FILM REVIEW: Searching for Sugar Man

31 August 2012 - 02:09 By Tymon Smith
The 'Searching for Sugar Man' story about Rodriguez is successfully told without the help of too many manipulative tricks
The 'Searching for Sugar Man' story about Rodriguez is successfully told without the help of too many manipulative tricks

If you're a South African of a certain age, it's almost certain you grew up listening to the music of Rodriguez.

Here in South Africa and across the way in the antipodes - by way largely of South African expats, one assumes - the gravelly tones of the songs from his 1971 album Cold Fact were the background to braais, joint-passing car trips and parties.

Rodriguez himself recorded only two albums in his home town of Detroit with legendary Motown producers before disappearing into obscurity - his US audience not sharing our appreciation of songs such as I Wonder and Sugar Man.

A bootleg copy of Cold Fact made it to South Africa in the 1970s and the rest was clouded in mystery and myth.

The singer was rumoured to have killed himself on stage, some said he shot himself, others said he set himself on fire.

No one knew where the money from the half a million copies of his album that were sold in South Africa went to.

First time Swedish filmmaker Malik Bendjelloul tells the story of Cape Town record store owner Steve Segerman and music journalist Craig Bartholomew's quest to find out the truth about what happened to their hero, Sixto Rodriguez.

Using the lyrics of the music and the information available on the record sleeve as their clues, the two men eventually find the elusive singer alive and well in Detroit, working in construction and oblivious to his phenomenal success in South Africa.

As you watch the singer in his 60s shuffling through Detroitto another construction job, it is hard not to be moved by the scope of his story after having seen footage of his 1998 concert in Cape Town, where 20000 fans drowned him out, singing each song word for word.

It's a story that is so strange that it must be true and, like the singer's music, is made up of a mix between heart and poignant reality.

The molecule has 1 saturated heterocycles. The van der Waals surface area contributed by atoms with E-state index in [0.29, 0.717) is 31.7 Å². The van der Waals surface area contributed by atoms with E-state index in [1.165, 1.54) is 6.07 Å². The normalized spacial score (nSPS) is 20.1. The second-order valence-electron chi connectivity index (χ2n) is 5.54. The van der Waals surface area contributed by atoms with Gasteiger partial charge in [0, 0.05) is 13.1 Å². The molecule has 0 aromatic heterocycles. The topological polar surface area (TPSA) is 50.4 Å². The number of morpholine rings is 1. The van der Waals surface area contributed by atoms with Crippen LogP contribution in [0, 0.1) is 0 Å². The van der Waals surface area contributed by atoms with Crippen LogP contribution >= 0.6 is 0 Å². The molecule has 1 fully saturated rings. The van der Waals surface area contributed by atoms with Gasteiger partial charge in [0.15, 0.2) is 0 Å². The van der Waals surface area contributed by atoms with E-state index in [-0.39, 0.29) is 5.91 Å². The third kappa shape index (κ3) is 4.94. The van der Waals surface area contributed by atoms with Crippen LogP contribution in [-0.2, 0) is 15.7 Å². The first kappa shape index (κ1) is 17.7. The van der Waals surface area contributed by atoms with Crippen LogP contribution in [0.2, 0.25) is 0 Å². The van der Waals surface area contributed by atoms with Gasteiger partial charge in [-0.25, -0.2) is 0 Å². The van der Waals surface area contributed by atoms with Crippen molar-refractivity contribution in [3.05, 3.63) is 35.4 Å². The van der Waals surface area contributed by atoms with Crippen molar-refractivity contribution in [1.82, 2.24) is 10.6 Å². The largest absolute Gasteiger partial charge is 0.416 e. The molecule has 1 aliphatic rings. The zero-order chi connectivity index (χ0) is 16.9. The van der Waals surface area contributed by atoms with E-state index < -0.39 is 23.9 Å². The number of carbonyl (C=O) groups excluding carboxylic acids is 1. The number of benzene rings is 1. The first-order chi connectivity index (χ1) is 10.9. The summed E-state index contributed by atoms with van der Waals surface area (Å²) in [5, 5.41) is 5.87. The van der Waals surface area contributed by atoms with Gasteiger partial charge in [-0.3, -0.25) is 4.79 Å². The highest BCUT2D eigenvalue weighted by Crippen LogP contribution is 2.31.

Bendjelloul does well to allow the material to tell itself without resorting to too many manipulative tricks.

While there are still unanswered questions about the royalties the singer didn't receive for his South African sales, the story is about a man who tried to follow his dream and believed he had failed. In a way that almost never happens to anyone in these kinds of situations, he discovered that he hadn't.

With previously unheard tracks from a never completed third album and all our favourites, Searching for Sugar Man is a film not just for Rodriguez fans, but for believers everywhere.

ALSO OPENING

THIS MUST BE THE PLACE

Director: Paolo Sorrentino

Cast: Sean Penn, Frances McDormand, Judd Hirsch, Eve Hewson, Harry Dean Stanton,

David Byrne Cheyenne (Penn) is a bored rock star living in Dublin, still wearing his hair and make-up as he did in his days of stardom.

There's something missing from his life, until he goes to the US for his dad's funeral. He discovers his dad's past in a concentration camp, which sends him on a road trip to find a Nazi survivor. A moving gem. - Tymon Smith

TINKER BELL: SECRET OF THE WINGS

Tinker Bell meets Periwinkle and they goto the woods to find the secret of fairy wings. - Staff reporter

MADEA'S WITNESS PROTECTION

Aunt Madea's big, fat, happy family suddenly consists of, gasp, white folks.

The trouble begins when George Needleman (Eugene Levy) discovers that his company has been running a Ponzi scheme backed by the Mafia and, as CFO, he has been set up to take the fall.

This film is good fun. - National Post

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